Most of us meet chronophages every day, and the most dangerous of them are:

  • Way to work and back. How to defeat: listen to audiobooks if a driver or read e-books if a passenger. Alternatives: brainstorming, making a to-do list, or relaxing.
  • Mass media. Your TV kills time with no mercy. How to defeat: get rid of it, make a list of favorite shows instead – and watch them with no ads on your way to work and back.
  • With poor organization, it becomes a severe chronophage, too. How to defeat: set time limits on working with emails. 15 minutes on mornings would work best to reply urgent messages, and 4-5 pm is time to answer long ones.
  • Computer games. A geek who can’t live without fictional worlds? You’ve got your time eater! How to defeat: limit playing time, bringing it to naught step by step.
  • Social networks. This one is among the most powerful chronophages. You take a 15-minute coffee break to relax, open you news feed on Facebook – and those 15 minutes turn into one hour of scrolling and liking your friends’ vacation photos. How to defeat: limit your time on social media, and if your work has nothing to do with social networks – go cold turkey on them.
  • Next time when visiting online communities, ask yourself: why you need it, what problem you solve there, what benefit you get, and what will happen if you don’t visit the forum right here and now.
  • Web-surfing. A tricky one, this time eater creates an illusion of productive work. When catching yourself in planless web-surfing, ask questions from the previous item to organize it accordingly.
  • Let’s face it, your smartphone is your best friend: you use it for both work and personal communication, texting your friends as well as checking emails every time when get notifications on incoming messages. How to beat: turn it off if don’t wait for urgent calls, and ask friends to not disturb you during working hours.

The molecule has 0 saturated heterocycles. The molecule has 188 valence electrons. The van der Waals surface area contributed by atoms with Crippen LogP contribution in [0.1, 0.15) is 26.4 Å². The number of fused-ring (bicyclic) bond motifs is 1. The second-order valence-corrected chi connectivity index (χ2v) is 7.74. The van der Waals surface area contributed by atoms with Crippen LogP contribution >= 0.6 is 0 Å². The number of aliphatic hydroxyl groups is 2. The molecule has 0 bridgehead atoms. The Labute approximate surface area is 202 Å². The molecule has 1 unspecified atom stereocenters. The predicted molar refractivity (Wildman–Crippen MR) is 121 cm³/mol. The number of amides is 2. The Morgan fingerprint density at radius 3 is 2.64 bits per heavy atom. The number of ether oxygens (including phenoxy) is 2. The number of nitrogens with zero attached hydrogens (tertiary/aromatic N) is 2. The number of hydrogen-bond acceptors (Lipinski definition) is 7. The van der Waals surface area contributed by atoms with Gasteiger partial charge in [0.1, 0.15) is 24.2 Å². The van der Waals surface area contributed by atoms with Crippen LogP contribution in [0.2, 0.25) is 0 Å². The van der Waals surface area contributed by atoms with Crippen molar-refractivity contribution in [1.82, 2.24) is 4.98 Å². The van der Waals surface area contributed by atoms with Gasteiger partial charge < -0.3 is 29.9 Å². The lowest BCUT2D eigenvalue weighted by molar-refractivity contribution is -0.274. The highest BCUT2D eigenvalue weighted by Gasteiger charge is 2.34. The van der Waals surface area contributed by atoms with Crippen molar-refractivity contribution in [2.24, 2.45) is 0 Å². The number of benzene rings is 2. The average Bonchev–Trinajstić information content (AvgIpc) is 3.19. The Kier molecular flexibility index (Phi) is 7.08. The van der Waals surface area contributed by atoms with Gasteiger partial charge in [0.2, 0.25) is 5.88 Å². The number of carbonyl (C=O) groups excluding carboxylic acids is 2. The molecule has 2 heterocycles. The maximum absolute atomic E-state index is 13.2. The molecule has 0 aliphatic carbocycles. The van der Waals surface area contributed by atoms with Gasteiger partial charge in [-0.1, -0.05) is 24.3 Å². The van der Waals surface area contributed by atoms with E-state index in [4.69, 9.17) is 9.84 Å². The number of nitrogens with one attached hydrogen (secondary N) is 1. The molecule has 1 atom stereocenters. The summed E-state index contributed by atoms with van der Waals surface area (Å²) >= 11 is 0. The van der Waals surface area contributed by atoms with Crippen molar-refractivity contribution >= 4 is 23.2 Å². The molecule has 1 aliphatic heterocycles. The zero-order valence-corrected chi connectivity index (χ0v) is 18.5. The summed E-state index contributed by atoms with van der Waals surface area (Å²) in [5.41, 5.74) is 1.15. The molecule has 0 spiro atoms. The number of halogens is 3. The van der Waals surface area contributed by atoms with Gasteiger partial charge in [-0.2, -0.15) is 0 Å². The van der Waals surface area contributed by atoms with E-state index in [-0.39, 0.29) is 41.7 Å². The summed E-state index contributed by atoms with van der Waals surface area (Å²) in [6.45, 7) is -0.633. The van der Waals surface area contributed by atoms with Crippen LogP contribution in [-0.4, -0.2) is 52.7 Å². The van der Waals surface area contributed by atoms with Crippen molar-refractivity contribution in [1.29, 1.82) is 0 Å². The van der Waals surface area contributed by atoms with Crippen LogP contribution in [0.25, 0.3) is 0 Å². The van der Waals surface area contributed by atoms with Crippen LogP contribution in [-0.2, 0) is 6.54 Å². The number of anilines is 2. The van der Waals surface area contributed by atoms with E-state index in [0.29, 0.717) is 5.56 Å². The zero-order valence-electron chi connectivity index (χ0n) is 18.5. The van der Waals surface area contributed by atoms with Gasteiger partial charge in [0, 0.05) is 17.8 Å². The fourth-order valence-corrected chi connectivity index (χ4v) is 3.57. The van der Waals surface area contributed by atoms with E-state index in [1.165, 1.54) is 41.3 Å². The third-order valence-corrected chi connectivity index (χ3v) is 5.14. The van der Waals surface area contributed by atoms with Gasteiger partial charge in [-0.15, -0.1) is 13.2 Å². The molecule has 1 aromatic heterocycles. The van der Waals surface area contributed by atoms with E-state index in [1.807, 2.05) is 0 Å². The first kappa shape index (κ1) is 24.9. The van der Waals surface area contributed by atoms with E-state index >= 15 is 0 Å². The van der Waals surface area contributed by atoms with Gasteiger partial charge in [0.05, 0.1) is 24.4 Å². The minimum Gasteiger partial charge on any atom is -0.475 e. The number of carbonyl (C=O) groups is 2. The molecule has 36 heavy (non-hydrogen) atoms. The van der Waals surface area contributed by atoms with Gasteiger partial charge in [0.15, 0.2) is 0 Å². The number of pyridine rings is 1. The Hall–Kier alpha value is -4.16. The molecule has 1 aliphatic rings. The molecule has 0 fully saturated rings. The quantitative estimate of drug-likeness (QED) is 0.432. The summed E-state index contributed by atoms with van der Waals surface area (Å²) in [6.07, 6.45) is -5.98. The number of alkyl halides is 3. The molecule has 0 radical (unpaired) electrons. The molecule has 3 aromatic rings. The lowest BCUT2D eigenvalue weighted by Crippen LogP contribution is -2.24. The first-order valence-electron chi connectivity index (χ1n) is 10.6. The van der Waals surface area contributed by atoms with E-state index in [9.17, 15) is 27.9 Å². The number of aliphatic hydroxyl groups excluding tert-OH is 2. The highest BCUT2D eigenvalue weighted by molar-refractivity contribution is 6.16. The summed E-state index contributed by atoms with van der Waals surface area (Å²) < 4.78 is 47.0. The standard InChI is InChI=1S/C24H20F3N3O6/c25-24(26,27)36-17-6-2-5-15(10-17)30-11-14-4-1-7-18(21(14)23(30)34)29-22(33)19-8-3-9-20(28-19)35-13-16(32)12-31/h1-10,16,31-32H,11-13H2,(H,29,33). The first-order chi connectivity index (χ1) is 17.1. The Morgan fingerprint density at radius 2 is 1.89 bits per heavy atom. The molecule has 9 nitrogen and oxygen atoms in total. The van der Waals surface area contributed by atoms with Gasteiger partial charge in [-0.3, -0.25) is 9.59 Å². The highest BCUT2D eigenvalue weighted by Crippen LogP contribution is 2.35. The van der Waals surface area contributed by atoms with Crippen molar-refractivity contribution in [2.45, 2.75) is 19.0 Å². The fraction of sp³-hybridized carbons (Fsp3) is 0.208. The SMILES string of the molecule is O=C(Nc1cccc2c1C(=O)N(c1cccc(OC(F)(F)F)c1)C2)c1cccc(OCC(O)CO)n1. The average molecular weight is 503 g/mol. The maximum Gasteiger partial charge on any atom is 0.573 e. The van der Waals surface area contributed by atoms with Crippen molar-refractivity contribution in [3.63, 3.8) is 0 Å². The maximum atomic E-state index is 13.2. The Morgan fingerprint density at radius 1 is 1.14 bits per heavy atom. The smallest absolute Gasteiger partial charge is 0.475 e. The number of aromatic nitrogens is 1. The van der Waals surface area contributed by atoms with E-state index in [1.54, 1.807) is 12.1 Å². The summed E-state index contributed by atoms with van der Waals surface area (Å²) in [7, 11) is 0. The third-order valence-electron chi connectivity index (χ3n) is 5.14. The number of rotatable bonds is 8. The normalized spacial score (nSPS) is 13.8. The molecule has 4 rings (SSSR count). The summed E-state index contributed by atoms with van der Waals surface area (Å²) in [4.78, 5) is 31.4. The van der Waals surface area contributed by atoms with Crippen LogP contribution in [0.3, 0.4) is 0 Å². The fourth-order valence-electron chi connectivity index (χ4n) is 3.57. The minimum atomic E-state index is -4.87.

Don’t Give Them Any Chance

Here come more time eaters to beat with no mercy. Check if any is yours:

  • Aimlessness
  • Disarranged priorities
  • Multitasking
  • Lack of plan for goals achievement
  • Inability to say no and delegate tasks
  • No self-discipline
  • Lack of interest

For better leadership, successful work, and happy life, we need to defeat some of the aforementioned chronophages forever, and yet gain over others to use them wisely.

As you know, procrastination isn’t that bad and it can work for our benefit when used right. For instance, it boosts imagination, improves memory, encourage strategy generations, and helps us see prospects.

However, efficient leaders don’t allow procrastination to gain an advantage of their time. To stay productive, develop your emotional intelligence to understand when time eaters come over you and when you need to concentrate and use your willpower for success.

What are your time eaters? What tricks do you use to manage them?

Author: Lesley Vos

Lesley Vos is a professional web writer, dreamer, and self-proclaimed coffee addict. She blogs at PlagiarismCheck.org at the moment, writes an e-book, and shares her idea also on Twitter